1 After this Jesus went away to the other side of the Sea of Galilee, which is the Sea of Tiberias.
If we read this gospel account carefully, we would be somewhat bewildered to discover a conversation that was started in John 5.17 in Jerusalem ends on one of the shores of lake Kinneret – a third name for the Sea of Galilee or Sea Tiberias (see also John 5.1).
It has long been thought that John was either inaccurate or unconcerned about issues of chronology, geography and details in general; but was rather concerned with the larger theological view of Christ-related events. Since we have already walked together through first five chapters of the Gospel, we see that it is not the case. John is accurate. He writes knowing the nuanced geography and paying careful attention to details even if at times he provides a different chronological rendering to that of the synoptic gospels. This quality is characteristic of eyewitness accounts and it points away from a long held theory that the Gospels were written only 30 years after the events.
It is not clear why John tells us nothing about Jesus’ travel from Jerusalem to Galilee. A number of suggestions to solve this problem have been raised to answer it. However, all the suggestions seem to raise more questions than those they set out to answer. Rather than being a case of neglect, it is possible that this was the author’s intention and was part of his careful design that we saw earlier (Was the Gospel of John “simply” written or carefully designed?). One possibility is that John intentionally wanted us to know that conversations that began in Jerusalem always spread to other areas. Or, did this have a symbolic meaning ? (In the next section we will explore this possibility further and you may be surprised what you will see). But what is clear is that John expected it to be noticed. We know this because in the first centuries of the Common Era, the expectation (due to the absence of copy machines and printing press) was that his gospel would be read in communal settings and would be read out loud. Most probably the gospel would have been read completely or at lease read in large sections. Whatever the reason we give or allow for John’s omission it is to be likely found in his original design for this Gospel.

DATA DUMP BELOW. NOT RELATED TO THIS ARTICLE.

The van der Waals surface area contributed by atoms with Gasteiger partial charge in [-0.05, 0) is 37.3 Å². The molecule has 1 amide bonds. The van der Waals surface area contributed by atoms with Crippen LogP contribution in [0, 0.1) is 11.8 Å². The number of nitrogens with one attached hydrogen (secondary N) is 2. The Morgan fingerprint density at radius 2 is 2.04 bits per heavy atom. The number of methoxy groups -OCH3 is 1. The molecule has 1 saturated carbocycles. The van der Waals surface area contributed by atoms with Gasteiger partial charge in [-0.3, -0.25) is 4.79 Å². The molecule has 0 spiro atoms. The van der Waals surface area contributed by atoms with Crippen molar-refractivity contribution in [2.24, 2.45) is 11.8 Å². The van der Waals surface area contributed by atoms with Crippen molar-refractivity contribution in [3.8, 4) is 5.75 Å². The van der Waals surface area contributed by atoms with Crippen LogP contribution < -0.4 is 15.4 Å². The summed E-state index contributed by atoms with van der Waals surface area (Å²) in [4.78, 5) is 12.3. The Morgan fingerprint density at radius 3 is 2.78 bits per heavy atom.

2 And a large crowd was following him, because they saw the signs that he was doing on the sick. 3 Jesus went up on the mountain, and there he sat down with his disciples. 4 Now the Passover, the feast of the Jews, was at hand.
Very soon in vs. 10 we will read that the “large crowd” was a crowd numbering approximately 5,000 people. Taking into consideration that in ancient times only men were counted, the number may been even higher. The point here is not whether there were 3000, 5000, or 7000 people. A large crowd of people followed Jesus and witnessed his miracles. At the time when the village of Nazareth had a population of no more than 200 people (according to reliable archeological data) one can rightfully see that 5000 was a very large number of people indeed. Therefore, it can be safely assumed that Jesus’ following transitioned from local to regional. We can also imagine the concern the crowds numbering in thousands following one charismatic leader would cause to the Jerusalem authorities who struggled to expand and secure their influence in Jewish Galilee. This would have been especially true if the Jesus movement was not losing, but gaining in momentum. Even more of a concern was that Jesus purposely recast himself as the Moses-like figure. In this case, like Moses, he gives his teachings from a mountain (vs.3) and provides his followers with food. We will look at this in a future blog post.